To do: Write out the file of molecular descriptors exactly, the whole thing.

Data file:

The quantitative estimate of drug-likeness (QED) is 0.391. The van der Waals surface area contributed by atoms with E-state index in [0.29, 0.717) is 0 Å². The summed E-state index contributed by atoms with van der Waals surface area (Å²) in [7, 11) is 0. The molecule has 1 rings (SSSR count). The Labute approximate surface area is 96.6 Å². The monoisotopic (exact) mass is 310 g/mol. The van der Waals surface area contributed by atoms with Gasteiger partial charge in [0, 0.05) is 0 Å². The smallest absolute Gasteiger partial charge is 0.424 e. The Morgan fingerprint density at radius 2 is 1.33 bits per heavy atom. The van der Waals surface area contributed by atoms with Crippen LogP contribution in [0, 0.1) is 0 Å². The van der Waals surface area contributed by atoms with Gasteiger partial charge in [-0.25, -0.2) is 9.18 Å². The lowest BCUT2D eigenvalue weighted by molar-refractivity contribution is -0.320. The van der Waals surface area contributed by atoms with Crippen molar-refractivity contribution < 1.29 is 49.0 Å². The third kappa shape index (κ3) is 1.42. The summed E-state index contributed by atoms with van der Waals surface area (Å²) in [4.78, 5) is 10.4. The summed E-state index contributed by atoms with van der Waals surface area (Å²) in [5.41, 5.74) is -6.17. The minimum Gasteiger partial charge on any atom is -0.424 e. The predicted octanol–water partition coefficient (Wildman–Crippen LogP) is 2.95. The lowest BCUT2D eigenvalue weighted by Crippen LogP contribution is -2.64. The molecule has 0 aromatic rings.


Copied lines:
The quantitative estimate of drug-likeness (QED) is 0.391. The van der Waals surface area contributed by atoms with E-state index in [0.29, 0.717) is 0 Å². The summed E-state index contributed by atoms with van der Waals surface area (Å²) in [7, 11) is 0. The molecule has 1 rings (SSSR count). The Labute approximate surface area is 96.6 Å². The monoisotopic (exact) mass is 310 g/mol. The van der Waals surface area contributed by atoms with Gasteiger partial charge in [0, 0.05) is 0 Å². The smallest absolute Gasteiger partial charge is 0.424 e. The Morgan fingerprint density at radius 2 is 1.33 bits per heavy atom. The van der Waals surface area contributed by atoms with Crippen LogP contribution in [0, 0.1) is 0 Å². The van der Waals surface area contributed by atoms with Gasteiger partial charge in [-0.25, -0.2) is 9.18 Å². The lowest BCUT2D eigenvalue weighted by molar-refractivity contribution is -0.320. The van der Waals surface area contributed by atoms with Crippen molar-refractivity contribution < 1.29 is 49.0 Å². The third kappa shape index (κ3) is 1.42. The summed E-state index contributed by atoms with van der Waals surface area (Å²) in [4.78, 5) is 10.4. The summed E-state index contributed by atoms with van der Waals surface area (Å²) in [5.41, 5.74) is -6.17. The minimum Gasteiger partial charge on any atom is -0.424 e. The predicted octanol–water partition coefficient (Wildman–Crippen LogP) is 2.95. The lowest BCUT2D eigenvalue weighted by Crippen LogP contribution is -2.64. The molecule has 0 aromatic rings.